Soda ash is perhaps better known as sodium bicarbonate, and it is a substance with a very large number of applications and uses. Far from being just an antacid that one can take to counteract dyspepsia after a night out, it can be used as a regular food additive, giving sherbet its fizz and noodles their texture. It is also used in baking, photography, as a degreaser, a water softener or a fixative for dyes.
In fact soda ash is almost as versatile and has been almost as much sought after since the earliest recorded history of humankind as its close chemical cousin, salt. Sodium carbonate is a natural water softener, which makes it a common additive to detergents. Products used for these purposes are often sold as washing ash or washing soda. Soda ash prevents hard water from bonding with the detergent, allowing it to be distributed more evenly during the washing cycle. Additionally, the compound has demonstrated its ability to help remove build-up. It can help remove alcohol and grease stains from clothing, as well as calcium build up in everything from coffee pots to hot water boilers. Running a solution of sodium carbonate and water through these systems from time to time will help prevent build up from happening in the first place.
These days there is enormous industrial demand for soda ash. The largest consumer of sodium bicarbonate as a raw material is the glassmaking industry, which depends on it for the greater part of global production. Most glass is soda-lime glass. It is made from silica combined with soda ash and lime. The soda ash lowers the temperature at which the mixture melts and reduces the mixture's viscosity; the lime makes the glass insoluble.
Though the traditional way to obtain soda ash used to be by burning vegetable matter and extracting the mineral from the ash, the only way to supply the demands of major industries like glassmaking, chemicals, photography, detergents, textiles, paper making and water purification was to exploit naturally occurring resources. Though 65 percent of world supply is still produced synthetically natural soda ash gives a cheaper and more dependable product and the proportion is rapidly shifting in its favour.
Soda ash occurs in an ore known as trona, which occurs in only a few places in the world, notably in California and Wyoming. However there are very large trona deposits in Turkey. The Beypazari trona deposit was discovered during coal exploration studies conducted by MTA in 1979. It constitutes the second largest reserve in the world, along with the reserves at Kazan. Both deposits are close to the capital city Ankara. In 1998 ETİ Soda A.Ş. was established to extract the trona ore and operate the mine to the benefit the economy of the country.
ETI Soda is held jointly by Ciner Energy and Mining, which holds a 70 percent interest, and the Turkish government. Ciner is a diverse industrial group with interests in media and film production as well as minerals. The end product of Beypazari trona ore is ‘heavy soda ash’, which is the product favoured by the glass industry. A series of refining steps are required to produce soda ash from trona ore. First the raw ore from the mine is crushed and screened. The material is then fed to rotary calciners and heated. In this process, the trona decomposes to form crude soda ash, which is dissolved in water. The insoluble shales are separated from the solution by a combination of settling and filtration steps, and the resulting insoluble tailings are taken back into the mine as backfill. The soda ash solution is treated to remove organic materials yielding a high-purity saturated solution of sodium carbonate.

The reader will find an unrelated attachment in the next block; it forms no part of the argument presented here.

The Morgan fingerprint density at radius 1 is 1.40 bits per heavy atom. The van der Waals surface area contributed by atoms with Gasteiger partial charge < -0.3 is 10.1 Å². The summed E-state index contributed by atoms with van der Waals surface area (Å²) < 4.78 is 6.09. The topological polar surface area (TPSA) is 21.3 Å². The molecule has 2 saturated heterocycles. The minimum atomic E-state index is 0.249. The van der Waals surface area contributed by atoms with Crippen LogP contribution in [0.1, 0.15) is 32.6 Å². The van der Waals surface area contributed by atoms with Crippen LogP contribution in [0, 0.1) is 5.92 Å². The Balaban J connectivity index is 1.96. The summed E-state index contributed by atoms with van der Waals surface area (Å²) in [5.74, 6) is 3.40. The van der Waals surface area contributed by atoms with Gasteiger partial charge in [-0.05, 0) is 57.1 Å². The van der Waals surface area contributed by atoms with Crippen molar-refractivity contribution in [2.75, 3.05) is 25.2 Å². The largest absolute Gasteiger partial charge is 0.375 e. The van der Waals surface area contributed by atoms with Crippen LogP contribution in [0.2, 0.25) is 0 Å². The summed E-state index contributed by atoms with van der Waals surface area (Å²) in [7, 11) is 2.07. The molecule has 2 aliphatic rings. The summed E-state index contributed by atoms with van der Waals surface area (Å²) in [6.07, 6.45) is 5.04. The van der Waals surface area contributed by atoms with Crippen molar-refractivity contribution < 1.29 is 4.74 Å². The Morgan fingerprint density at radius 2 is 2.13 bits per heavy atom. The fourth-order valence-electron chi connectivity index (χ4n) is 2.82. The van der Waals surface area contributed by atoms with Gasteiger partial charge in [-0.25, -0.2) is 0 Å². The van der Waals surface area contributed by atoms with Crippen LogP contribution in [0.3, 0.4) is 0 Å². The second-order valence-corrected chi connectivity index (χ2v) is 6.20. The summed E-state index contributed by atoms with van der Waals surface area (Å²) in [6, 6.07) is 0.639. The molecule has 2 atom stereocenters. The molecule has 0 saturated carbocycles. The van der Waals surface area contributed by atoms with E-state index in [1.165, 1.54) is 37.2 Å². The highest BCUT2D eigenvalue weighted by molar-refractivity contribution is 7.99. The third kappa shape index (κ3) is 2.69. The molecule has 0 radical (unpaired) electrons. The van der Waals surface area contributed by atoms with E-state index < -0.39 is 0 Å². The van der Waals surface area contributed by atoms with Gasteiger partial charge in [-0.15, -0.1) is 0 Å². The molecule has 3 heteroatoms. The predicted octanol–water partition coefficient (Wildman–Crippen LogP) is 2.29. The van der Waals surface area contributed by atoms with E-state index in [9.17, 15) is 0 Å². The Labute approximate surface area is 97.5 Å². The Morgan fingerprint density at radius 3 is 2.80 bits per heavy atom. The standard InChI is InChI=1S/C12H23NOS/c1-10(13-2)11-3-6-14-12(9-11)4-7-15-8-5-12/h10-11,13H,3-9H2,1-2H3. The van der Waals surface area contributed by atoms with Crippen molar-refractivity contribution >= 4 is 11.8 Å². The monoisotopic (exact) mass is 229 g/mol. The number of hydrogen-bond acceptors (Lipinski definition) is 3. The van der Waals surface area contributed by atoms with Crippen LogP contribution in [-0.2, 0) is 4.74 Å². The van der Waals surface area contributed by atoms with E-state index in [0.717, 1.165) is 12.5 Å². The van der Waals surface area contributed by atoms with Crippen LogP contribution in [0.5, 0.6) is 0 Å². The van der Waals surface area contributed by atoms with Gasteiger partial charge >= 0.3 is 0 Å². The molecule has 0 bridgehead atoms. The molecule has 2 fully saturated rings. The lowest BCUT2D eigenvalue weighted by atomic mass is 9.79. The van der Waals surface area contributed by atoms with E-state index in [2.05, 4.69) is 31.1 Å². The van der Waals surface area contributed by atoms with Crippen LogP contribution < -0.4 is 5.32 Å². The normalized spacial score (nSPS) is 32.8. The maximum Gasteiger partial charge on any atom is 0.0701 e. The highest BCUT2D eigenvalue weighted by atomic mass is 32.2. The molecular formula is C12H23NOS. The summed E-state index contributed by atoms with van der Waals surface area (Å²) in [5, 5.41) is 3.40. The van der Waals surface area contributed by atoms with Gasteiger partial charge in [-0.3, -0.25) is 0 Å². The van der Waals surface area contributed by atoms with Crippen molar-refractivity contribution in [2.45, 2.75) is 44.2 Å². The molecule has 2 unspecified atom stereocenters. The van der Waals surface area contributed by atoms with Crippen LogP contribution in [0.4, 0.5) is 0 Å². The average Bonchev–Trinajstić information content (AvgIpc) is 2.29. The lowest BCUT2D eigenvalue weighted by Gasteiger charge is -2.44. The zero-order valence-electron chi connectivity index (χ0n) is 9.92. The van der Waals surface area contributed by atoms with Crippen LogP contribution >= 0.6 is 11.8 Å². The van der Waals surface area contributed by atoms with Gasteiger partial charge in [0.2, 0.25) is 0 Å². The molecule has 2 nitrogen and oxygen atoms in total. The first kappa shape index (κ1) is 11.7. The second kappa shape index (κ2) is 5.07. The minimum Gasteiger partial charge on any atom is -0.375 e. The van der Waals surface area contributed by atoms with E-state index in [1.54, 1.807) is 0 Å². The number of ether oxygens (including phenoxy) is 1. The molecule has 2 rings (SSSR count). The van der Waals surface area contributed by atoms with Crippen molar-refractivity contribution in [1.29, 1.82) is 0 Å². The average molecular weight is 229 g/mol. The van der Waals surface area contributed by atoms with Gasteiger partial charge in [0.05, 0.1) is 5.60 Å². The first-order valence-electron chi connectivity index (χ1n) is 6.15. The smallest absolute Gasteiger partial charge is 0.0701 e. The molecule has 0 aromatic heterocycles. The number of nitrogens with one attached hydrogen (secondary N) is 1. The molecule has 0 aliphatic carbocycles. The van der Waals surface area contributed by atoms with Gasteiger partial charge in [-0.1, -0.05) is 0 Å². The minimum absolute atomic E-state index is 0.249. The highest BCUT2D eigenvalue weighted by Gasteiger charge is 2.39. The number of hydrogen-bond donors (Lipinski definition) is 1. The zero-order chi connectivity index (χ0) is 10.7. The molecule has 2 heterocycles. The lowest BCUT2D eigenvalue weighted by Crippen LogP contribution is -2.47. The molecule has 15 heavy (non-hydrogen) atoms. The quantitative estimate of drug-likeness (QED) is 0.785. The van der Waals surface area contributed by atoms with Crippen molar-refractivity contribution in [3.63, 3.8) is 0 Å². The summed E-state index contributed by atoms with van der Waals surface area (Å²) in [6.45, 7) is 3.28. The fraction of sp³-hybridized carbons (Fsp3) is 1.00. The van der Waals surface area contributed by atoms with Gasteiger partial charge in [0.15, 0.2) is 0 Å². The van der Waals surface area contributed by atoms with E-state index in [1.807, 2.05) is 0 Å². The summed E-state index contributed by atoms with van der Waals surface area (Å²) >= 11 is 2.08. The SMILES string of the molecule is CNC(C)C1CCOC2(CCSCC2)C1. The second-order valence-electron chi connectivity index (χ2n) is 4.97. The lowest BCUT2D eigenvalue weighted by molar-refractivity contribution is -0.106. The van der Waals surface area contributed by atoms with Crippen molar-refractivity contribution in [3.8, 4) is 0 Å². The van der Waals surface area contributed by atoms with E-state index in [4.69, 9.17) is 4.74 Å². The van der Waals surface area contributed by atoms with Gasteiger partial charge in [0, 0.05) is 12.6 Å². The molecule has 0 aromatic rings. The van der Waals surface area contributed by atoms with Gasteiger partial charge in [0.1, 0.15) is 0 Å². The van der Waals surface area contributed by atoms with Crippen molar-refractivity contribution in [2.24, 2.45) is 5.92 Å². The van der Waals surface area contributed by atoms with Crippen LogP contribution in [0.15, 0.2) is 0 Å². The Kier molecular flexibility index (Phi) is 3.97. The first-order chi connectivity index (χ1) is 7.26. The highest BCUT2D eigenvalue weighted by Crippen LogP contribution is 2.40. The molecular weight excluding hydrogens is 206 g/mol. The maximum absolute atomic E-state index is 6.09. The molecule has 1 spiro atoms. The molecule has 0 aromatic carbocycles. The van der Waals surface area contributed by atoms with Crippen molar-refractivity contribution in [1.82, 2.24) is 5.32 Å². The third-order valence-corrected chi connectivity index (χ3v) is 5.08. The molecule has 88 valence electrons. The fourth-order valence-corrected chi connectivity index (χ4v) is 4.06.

Then the solution is fed to crystallizers where water is evaporated and sodium carbonate monohydrate crystals are formed. The familiar industry term ‘mono-process’ originates from this step. The crystals are dewatered and washed using cyclones and centrifuges, and the solution is recycled to the evaporator units for further recovery of soda ash. The monohydrate crystals are fed to rotary kilns where they are dried to finished soda ash. Finally, the end product is screened and sent to storage silos awaiting rail and distribution by truck.
The ETI Soda plant at Beypazari, built at a cost of $375 million and employing 1,000 people, was commissioned in March 2009 with an opening ceremony attended by Prime Minister Tayyip Erdoğan and the Minister of Energy and Natural Resources, Hilmi Güler. One million tons of soda ash and 100,000 tons of food grade sodium bicarbonate are produced per year, with 90 percent of total output being exported.
The plant was of strategic importance to the Turkish economy. As Erdoğan explained: “We went into action and overcame the technical and financial problems. We focused on this project in 2004 and decided it would brings Turkish industry up to a higher level. We laid the foundations. We completed the facility quickly. Now, we are bringing it into service. Without doubt, now we are at a very crucial point in terms of mining. I have to state that ETI Mining Operations has put Turkey at the top of the global soda ash sector and we are very grateful for their efforts.”
Plans to increase production of the Beypazari complex by 50 percent, increasing its capacity to 1,600,000 tons per annum are in hand. ETI Soda has exported $1 billion worth of soda ash a year to 53 countries since 2009 and expects the new facility to increase this amount to $1.75 billion per annum. Additionally, Ciner Group has just signed a $1.3 billion agreement with Tianchen Corporation of China to construct a new soda ash and power generation facility at Kazan, just 40 miles from Beypazari. Together these plants will make Ciner the largest natural soda ash producer in the world – finally, said group president Turgay Ciner, a Turkish industrial company will be a global number one!
Written by John O'Hanlon, research by Paul Bradley